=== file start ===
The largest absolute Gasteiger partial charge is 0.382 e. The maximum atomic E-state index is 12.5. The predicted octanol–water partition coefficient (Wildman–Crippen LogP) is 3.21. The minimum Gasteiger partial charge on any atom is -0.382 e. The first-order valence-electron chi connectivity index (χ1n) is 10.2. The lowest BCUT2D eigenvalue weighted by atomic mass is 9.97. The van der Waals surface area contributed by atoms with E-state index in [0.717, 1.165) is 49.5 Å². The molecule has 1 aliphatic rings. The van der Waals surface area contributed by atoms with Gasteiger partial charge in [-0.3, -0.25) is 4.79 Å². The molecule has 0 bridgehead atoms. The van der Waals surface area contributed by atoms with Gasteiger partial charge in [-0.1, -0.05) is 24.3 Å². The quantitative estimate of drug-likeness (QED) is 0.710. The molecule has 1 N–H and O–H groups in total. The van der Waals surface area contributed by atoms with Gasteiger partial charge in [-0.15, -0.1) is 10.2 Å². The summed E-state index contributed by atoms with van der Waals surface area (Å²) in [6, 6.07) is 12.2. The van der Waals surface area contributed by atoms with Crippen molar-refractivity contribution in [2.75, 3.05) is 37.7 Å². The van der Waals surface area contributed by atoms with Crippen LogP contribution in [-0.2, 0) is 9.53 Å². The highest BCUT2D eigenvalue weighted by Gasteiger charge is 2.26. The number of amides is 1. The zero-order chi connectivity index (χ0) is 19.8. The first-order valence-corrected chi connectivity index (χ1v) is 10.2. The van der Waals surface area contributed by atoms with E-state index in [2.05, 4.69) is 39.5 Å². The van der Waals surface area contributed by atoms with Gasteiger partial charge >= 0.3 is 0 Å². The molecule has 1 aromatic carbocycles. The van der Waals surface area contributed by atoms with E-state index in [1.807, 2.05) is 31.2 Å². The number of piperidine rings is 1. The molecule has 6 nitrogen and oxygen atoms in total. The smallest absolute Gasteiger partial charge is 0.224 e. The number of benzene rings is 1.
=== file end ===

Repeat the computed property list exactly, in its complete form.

The largest absolute Gasteiger partial charge is 0.382 e. The maximum atomic E-state index is 12.5. The predicted octanol–water partition coefficient (Wildman–Crippen LogP) is 3.21. The minimum Gasteiger partial charge on any atom is -0.382 e. The first-order valence-electron chi connectivity index (χ1n) is 10.2. The lowest BCUT2D eigenvalue weighted by atomic mass is 9.97. The van der Waals surface area contributed by atoms with E-state index in [0.717, 1.165) is 49.5 Å². The molecule has 1 aliphatic rings. The van der Waals surface area contributed by atoms with Gasteiger partial charge in [-0.3, -0.25) is 4.79 Å². The molecule has 0 bridgehead atoms. The van der Waals surface area contributed by atoms with Gasteiger partial charge in [-0.1, -0.05) is 24.3 Å². The quantitative estimate of drug-likeness (QED) is 0.710. The molecule has 1 N–H and O–H groups in total. The van der Waals surface area contributed by atoms with Gasteiger partial charge in [-0.15, -0.1) is 10.2 Å². The summed E-state index contributed by atoms with van der Waals surface area (Å²) in [6, 6.07) is 12.2. The van der Waals surface area contributed by atoms with Crippen molar-refractivity contribution in [2.75, 3.05) is 37.7 Å². The van der Waals surface area contributed by atoms with Crippen LogP contribution in [-0.2, 0) is 9.53 Å². The highest BCUT2D eigenvalue weighted by Gasteiger charge is 2.26. The number of amides is 1. The zero-order chi connectivity index (χ0) is 19.8. The first-order valence-corrected chi connectivity index (χ1v) is 10.2. The van der Waals surface area contributed by atoms with E-state index in [2.05, 4.69) is 39.5 Å². The van der Waals surface area contributed by atoms with Gasteiger partial charge >= 0.3 is 0 Å². The molecule has 1 aromatic carbocycles. The van der Waals surface area contributed by atoms with E-state index in [1.807, 2.05) is 31.2 Å². The number of piperidine rings is 1. The molecule has 6 nitrogen and oxygen atoms in total. The smallest absolute Gasteiger partial charge is 0.224 e. The number of benzene rings is 1.